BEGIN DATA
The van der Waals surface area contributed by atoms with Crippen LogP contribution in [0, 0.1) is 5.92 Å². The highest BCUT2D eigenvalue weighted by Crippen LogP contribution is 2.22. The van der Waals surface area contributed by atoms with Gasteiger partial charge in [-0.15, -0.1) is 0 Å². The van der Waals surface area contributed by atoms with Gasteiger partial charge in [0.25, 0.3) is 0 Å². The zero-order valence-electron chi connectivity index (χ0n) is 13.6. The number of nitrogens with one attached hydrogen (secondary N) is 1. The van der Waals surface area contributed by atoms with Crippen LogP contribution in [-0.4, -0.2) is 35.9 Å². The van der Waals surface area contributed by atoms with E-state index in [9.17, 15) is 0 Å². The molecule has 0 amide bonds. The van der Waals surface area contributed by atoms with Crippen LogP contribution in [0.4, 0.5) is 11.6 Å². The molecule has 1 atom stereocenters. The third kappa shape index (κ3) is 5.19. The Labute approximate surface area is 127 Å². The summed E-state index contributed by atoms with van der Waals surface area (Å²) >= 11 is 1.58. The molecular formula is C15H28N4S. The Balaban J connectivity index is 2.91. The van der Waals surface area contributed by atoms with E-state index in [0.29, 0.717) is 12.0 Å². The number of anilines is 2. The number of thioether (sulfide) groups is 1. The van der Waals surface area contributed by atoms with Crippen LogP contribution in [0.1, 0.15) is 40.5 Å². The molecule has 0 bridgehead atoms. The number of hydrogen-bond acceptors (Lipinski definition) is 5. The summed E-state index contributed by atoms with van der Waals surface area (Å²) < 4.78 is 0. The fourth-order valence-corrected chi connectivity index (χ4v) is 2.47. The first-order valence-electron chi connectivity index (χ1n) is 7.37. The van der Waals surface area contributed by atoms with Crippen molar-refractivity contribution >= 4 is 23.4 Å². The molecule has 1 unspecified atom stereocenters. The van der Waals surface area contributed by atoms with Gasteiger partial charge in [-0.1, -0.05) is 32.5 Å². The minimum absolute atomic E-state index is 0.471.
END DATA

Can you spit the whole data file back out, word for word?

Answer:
The van der Waals surface area contributed by atoms with Crippen LogP contribution in [0, 0.1) is 5.92 Å². The highest BCUT2D eigenvalue weighted by Crippen LogP contribution is 2.22. The van der Waals surface area contributed by atoms with Gasteiger partial charge in [-0.15, -0.1) is 0 Å². The van der Waals surface area contributed by atoms with Gasteiger partial charge in [0.25, 0.3) is 0 Å². The zero-order valence-electron chi connectivity index (χ0n) is 13.6. The number of nitrogens with one attached hydrogen (secondary N) is 1. The van der Waals surface area contributed by atoms with Crippen LogP contribution in [-0.4, -0.2) is 35.9 Å². The van der Waals surface area contributed by atoms with E-state index in [9.17, 15) is 0 Å². The molecule has 0 amide bonds. The van der Waals surface area contributed by atoms with Crippen LogP contribution in [0.4, 0.5) is 11.6 Å². The molecule has 1 atom stereocenters. The third kappa shape index (κ3) is 5.19. The Labute approximate surface area is 127 Å². The summed E-state index contributed by atoms with van der Waals surface area (Å²) >= 11 is 1.58. The molecular formula is C15H28N4S. The Balaban J connectivity index is 2.91. The van der Waals surface area contributed by atoms with E-state index in [0.29, 0.717) is 12.0 Å². The number of anilines is 2. The number of thioether (sulfide) groups is 1. The van der Waals surface area contributed by atoms with Crippen LogP contribution in [0.1, 0.15) is 40.5 Å². The molecule has 0 bridgehead atoms. The number of hydrogen-bond acceptors (Lipinski definition) is 5. The summed E-state index contributed by atoms with van der Waals surface area (Å²) < 4.78 is 0. The fourth-order valence-corrected chi connectivity index (χ4v) is 2.47. The first-order valence-electron chi connectivity index (χ1n) is 7.37. The van der Waals surface area contributed by atoms with Crippen molar-refractivity contribution >= 4 is 23.4 Å². The molecule has 1 unspecified atom stereocenters. The van der Waals surface area contributed by atoms with Gasteiger partial charge in [-0.1, -0.05) is 32.5 Å². The minimum absolute atomic E-state index is 0.471.